He swims along the deep bass and leaves any possibility of trunk rattling banger behind as he starts off with the verse, sung with both wistful distance and aged resilience. In Houston trunk rattling bass isn’t just for head banging anthems or turning up. Trae has always understood how valuable time is and he doesn’t waste verses. Hometown Hero is for us to understand that he has people he is talking to and if it seems too serious to you just listen to something else. When he shares stuff like “Time ain’t enough. Wish I could tell you how much it been rough. I had to face it. Everything through it was making me tough. My brother my friend everything bout me is still ABN loyal to death all till the day I’ma see you again.” It’s special because he has the fortitude to bleed in public emotionally without being at all manipulative. He’s not professionally sad instead he processes problems alongside blessings. Long live King Truth.
Mixtape Review-Fukk Fame by Frenchie
Everybody has one of those cheesy action movies they just love. For a buddy of mine it’s Hudson Hawk. For me it’s The Last Boy Scout with Damon Wayans and Bruce Willis. This year Frenchie’s Fukk Fame is the mixtape equivalent. It’s soaked in autotune, a brisk ten tracks without a single meditative reflection song. A lot of trap and drill music this year has made 2 mistakes: a) making the music so serious its not fun b) packaging hardcore material alongside really silly insulting love songs. Frenchie has been around long enough to avoid both mistakes.
If Fukk Fame is a satisfying action movie track 4 Birds and Keys is the car chase pinnacle. DJ Pain 1 adds adrenaline and razor sharp samples to the bridge of any beat he constructs (but this one especially) and a Trae Tha Truth guest verse is solid gold in 2014. Frenchie has a line that says “My daddy made me with vodka and cocaine,” and follows it with neighborhood toughs shooting the casket at a funeral to make sure someone they killed is really dead.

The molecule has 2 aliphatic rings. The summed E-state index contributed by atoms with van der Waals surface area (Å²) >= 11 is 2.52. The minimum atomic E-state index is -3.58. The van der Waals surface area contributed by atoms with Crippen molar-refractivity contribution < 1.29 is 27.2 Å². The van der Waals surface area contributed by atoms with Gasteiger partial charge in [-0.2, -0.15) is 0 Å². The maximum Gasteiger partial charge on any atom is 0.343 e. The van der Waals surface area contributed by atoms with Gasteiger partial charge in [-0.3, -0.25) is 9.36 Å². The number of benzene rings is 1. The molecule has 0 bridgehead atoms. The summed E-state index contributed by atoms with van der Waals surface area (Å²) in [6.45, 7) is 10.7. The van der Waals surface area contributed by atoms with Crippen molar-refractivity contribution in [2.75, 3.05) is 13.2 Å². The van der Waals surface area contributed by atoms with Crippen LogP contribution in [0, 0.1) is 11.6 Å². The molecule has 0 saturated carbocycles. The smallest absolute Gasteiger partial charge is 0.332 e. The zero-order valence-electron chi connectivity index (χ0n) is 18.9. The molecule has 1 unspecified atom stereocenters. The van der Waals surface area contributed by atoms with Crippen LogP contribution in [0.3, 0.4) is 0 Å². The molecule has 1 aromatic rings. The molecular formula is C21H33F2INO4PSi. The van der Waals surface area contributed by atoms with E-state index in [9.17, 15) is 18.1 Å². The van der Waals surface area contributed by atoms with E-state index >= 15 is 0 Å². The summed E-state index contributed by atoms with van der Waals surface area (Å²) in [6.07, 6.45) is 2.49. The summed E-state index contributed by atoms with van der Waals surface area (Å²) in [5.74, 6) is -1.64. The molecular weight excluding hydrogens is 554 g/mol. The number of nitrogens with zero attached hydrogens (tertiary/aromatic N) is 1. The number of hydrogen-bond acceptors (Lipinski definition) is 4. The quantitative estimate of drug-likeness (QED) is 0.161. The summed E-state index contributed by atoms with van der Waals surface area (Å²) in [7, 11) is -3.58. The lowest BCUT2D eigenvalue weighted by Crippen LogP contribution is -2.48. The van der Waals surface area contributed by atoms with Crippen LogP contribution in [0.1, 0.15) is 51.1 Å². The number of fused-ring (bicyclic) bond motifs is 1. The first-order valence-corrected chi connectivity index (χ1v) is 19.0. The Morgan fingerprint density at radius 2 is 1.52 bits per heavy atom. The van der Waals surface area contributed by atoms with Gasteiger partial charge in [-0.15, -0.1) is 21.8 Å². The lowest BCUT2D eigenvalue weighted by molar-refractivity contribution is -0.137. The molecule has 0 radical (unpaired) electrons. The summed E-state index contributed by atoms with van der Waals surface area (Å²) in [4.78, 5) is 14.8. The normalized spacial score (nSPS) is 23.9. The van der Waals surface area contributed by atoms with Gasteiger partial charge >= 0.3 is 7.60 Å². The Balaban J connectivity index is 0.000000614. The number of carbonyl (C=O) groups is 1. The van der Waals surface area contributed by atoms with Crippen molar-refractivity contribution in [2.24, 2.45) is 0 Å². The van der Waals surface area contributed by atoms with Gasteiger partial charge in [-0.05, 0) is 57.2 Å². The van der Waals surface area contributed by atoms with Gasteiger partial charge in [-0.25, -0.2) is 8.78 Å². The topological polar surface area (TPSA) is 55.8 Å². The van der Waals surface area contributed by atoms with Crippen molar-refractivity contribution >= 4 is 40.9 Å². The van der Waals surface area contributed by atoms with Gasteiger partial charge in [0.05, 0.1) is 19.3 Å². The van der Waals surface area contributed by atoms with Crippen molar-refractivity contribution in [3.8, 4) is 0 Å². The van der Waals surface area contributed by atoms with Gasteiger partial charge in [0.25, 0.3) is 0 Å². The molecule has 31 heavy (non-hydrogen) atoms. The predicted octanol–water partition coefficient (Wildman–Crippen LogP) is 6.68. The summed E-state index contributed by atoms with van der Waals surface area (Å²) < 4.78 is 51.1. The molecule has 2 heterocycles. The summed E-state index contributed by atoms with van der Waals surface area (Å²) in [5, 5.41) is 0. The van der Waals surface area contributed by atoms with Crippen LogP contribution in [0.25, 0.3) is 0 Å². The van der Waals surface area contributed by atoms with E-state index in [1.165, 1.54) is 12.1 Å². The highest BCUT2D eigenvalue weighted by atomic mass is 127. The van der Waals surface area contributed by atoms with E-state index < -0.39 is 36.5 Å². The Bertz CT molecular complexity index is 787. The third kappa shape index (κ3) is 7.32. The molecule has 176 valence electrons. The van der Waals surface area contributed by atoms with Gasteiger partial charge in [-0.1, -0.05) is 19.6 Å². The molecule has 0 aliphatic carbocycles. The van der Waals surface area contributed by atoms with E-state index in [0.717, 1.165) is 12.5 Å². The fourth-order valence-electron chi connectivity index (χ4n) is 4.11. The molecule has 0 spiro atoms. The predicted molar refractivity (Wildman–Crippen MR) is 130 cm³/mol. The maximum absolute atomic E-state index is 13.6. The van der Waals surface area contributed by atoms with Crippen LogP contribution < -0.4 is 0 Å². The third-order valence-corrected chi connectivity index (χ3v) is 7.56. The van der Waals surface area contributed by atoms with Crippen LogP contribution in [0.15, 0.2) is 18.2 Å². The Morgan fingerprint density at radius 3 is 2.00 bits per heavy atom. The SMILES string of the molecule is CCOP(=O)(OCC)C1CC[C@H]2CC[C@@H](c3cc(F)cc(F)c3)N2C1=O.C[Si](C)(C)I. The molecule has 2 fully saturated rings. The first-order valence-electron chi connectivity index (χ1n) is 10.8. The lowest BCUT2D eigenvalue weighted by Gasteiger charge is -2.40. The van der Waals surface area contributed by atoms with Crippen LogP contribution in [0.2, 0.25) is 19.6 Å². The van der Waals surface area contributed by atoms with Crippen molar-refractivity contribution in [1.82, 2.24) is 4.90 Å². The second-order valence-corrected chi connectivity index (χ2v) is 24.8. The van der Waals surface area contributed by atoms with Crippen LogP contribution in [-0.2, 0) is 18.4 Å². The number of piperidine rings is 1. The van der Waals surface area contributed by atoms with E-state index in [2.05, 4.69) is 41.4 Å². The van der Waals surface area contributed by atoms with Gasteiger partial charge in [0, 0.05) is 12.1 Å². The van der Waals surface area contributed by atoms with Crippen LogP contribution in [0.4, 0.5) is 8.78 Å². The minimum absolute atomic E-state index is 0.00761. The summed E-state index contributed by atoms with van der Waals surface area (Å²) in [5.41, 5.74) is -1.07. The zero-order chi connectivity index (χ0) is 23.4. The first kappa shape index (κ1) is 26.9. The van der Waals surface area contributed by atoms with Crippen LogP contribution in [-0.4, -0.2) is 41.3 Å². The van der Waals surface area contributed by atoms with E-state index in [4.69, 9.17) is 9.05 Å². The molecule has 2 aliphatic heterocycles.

Frenchie makes several attempts at singing that are so bad they are awesome. It helps that none of the hooks feel like some drunken audible at the line of scrimmage. When you hear him have a go at the chorus for Fun he’s really trying to nail it. The mixtape begins with So Long as our narrator croons in warbly robot voice that makes very serious content seem campy. Lyrics on Fukk Fame seem to be half and half serious and silly (whether conscious or unconsciously). In the aforementioned track So Long he says “Told the psychic I wish I could get my friends back, she said they close to you.” While the thought of the deceased staying close to us is poignant, it’s a bit silly to lay such an emotional moment at the hand of a lady in a fake gypsy outfit who has a big goofy hand with an eyeball in the center on her window. If one line from this mixtape represents what I like about Frenchie and Fukk Fame it comes as the first rapped line on Oh No; a Sonny Digital produced banger. Frenchie starts “I bet you can’t do it like me….” And pauses as if he’s going to follow up with the customary $500 jeans and private boat brags then goes left “…but why would you wanna do it like me? I would never want to do it like you!” It’s a brash line and its 100% true. Frenchie didn’t find success off someone else’s blueprint so why would you try it that way?
The mix of frustration, death, partying, and sillyness comes across as a more authentic mix even at its ham fisted height (see track 9: Move On) than anyone in the BSM universe has presented this year. Frenchie is able to find freshness in his sound where others go through the motions because he’s a passionate dude and connects with his music. The beats are fresh but they aren’t from anyone you wouldn’t expect: 808 Mafia, Fatboi, Tino. The difference is he’s all the way plugged in and that energy raises everyone’s bar.